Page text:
After exchanging pleasantries with the tour giuide, I travelled on foot tracing the route of Rizal and company until I reached this place . . .
The Casa Real was the official residence and administration building of Don Ricardo Carnicero, the Politico-Military Governor of the District whereJose Rizal lived as an exile from July 17, 1892 to March, 1893.
I felt excited upon seeing the entry point leading to the Map of Mindanao built by Rizal with its corresponding marker. . .
Truly, I felt nostalgic when I saw the marker inside the St. James Parish Church where Rizal used to stand while attending church mass to evade from the watchful eyes of the priest who always delivered invective sermons against him for his thoughts on religious freedom. Moreover, I found interest in taking a close-up photo of the Rizal monument at the heart of the Dapitan Plaza as it resembles that of the monument of the national hero in my island town of Socorro . . .
I then told the driver to proceed to our next heritage tours destination- the Rizal Shrine in Barangay Talisay. After an approximately two kilometres ride, we reached the 16 hectares estate of Dr. Jose P. Rizal which he purchased out of a portion of his winnings of the Manila Lottery. The gate signage and the Rizal Museum were the first sights captured by my keen eyes in the shrine. . .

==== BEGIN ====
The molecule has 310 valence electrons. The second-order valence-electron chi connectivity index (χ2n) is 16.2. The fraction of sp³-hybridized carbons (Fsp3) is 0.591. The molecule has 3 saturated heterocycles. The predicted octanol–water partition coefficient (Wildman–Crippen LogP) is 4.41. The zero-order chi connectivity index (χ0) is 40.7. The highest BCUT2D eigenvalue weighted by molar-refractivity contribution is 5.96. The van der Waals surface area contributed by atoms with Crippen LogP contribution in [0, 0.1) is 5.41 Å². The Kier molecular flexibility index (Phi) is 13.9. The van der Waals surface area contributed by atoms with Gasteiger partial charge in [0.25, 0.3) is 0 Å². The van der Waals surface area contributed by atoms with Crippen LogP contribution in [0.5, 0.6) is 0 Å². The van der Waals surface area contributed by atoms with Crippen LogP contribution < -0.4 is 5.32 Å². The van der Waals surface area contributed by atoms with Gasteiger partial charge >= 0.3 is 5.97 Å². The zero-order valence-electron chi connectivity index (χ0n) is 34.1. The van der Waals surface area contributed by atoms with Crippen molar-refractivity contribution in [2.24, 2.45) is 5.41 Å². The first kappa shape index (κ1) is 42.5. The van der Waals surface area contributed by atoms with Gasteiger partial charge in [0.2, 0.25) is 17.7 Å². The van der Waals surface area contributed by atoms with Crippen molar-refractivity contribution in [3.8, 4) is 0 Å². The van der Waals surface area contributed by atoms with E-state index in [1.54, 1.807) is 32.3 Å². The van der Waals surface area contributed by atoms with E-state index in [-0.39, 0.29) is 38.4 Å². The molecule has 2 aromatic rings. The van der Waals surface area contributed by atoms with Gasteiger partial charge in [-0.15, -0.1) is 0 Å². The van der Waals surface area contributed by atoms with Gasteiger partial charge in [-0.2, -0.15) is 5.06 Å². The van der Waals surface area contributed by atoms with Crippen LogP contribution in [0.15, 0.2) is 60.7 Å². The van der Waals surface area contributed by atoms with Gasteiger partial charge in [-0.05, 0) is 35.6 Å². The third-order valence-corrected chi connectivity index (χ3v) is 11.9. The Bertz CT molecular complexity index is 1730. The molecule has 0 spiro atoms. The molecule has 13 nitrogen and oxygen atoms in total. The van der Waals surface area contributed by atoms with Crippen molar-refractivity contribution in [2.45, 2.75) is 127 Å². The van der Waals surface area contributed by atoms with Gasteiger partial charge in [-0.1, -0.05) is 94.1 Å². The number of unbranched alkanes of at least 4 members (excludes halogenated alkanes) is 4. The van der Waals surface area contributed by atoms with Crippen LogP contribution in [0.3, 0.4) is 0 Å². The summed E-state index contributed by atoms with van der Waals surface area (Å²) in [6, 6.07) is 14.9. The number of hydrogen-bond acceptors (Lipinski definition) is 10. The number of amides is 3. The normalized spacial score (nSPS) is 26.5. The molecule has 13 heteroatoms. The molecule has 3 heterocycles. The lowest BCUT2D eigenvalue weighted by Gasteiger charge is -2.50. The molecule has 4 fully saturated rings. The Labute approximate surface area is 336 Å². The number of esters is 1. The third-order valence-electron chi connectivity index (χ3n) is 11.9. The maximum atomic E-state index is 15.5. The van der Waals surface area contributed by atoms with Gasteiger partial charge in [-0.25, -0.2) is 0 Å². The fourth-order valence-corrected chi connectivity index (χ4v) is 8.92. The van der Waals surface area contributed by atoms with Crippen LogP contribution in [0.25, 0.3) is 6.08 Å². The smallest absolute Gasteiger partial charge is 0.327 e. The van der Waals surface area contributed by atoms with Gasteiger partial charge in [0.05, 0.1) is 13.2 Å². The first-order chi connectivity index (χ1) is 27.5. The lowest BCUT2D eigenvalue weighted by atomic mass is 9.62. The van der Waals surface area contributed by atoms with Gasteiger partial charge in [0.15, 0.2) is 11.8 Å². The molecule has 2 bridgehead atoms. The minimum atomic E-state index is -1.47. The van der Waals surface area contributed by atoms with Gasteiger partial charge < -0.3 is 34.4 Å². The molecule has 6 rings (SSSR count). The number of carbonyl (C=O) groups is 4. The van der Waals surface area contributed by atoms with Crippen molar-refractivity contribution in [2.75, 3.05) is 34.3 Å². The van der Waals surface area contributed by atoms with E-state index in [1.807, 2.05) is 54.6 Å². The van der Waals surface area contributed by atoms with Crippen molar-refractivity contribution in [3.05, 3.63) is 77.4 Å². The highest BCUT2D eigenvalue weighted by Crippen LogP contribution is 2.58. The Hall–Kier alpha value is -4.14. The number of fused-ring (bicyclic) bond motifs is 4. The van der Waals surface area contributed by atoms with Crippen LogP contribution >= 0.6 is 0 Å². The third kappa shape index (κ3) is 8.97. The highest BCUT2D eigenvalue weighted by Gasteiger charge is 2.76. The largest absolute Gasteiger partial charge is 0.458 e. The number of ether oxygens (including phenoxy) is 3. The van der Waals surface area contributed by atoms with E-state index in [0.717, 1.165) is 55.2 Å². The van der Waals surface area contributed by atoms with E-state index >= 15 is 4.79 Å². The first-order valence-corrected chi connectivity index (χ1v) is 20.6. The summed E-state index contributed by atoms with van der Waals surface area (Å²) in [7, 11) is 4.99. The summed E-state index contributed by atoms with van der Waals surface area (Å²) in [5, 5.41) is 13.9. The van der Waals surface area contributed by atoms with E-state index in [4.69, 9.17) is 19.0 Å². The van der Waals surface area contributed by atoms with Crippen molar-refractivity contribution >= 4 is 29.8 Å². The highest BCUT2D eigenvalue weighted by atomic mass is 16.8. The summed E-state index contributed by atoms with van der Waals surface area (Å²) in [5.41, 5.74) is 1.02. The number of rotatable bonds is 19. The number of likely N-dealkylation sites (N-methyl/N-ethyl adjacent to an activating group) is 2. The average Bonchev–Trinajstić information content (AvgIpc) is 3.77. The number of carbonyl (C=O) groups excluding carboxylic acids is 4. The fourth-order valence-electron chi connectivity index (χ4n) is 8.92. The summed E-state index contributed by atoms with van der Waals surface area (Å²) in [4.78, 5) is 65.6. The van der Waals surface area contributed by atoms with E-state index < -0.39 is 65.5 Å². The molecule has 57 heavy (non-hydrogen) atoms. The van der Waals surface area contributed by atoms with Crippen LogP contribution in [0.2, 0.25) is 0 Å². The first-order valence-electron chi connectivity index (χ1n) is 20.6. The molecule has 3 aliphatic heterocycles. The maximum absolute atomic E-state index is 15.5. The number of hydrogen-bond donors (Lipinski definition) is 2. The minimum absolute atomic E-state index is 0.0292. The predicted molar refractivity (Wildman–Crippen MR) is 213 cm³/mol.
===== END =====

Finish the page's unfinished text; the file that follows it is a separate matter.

Being an avid collector of Rizaliana items, savoring the exhibits inside the Rizaliana Museum is for me, more than hitting a gold mine. Candidly, there was an unexplainable feeling deep inside me while looking at Rizal’s original clothing carefully preserved in glass caskets, the blackboard and desk he used in his boys’ school, reproduction of his sculptures (Triumph of Science Over Death, A Dapitan Girl and Prometeus Bound), paintings, and select manuscripts (Himno A Talisay, Mi Retiro – A Mi Madre and A Josefina).
Afterwards, I proceeded to the next heritage tours destination- the Casa Residencia, replica of the house of Rizal…
Pushed by curiosity, I strolled around the shrine and took pictures of the Water System and the Casa Cuadrada. . .
And also the Rizal Kitchen and Casa Redonda . . .
As I strolled further in other parts of the Rizal Shrine, I was attracted by a a rock which occupied a prominent space in the shrine only to know that it was the Mi Retiro Rock prominently mentioned in Rizal’s memoirs . . .
Heritage Tours – Final Thoughts
My heritage tours to the historic Dapitan to savor and experience Rizal Shrine, which is a national shrine and national historical landmark, and observe the diligent lifestyle led by the Philippine National Hero through the rebuilt structures of his nipa hut residence, dam and waterworks, hospital and dormitory was worth the money, time and efforts. Keeping an eye on, and having first hand information of, the fruits of Rizal’s four productive years in the field of medicine, agriculture, entrepreneurship, education, science, engineering, architecture, poetry and arts in that frontier town done to ease his solitude and improve the Dapitanon’s lives while in exile are priceless pursuits that a history buff and heritage tours aficionado like you should not miss doing yourself in the near future.
This Heritage Tours blog post is my maiden entry to the Blog Carnival of the Pinoy Travel Bloggers in honor of Dr. Jose P. Rizal’s 150th Birthday with the theme Rizal and Travel hosted by Ivan Henares of Ivan About Town.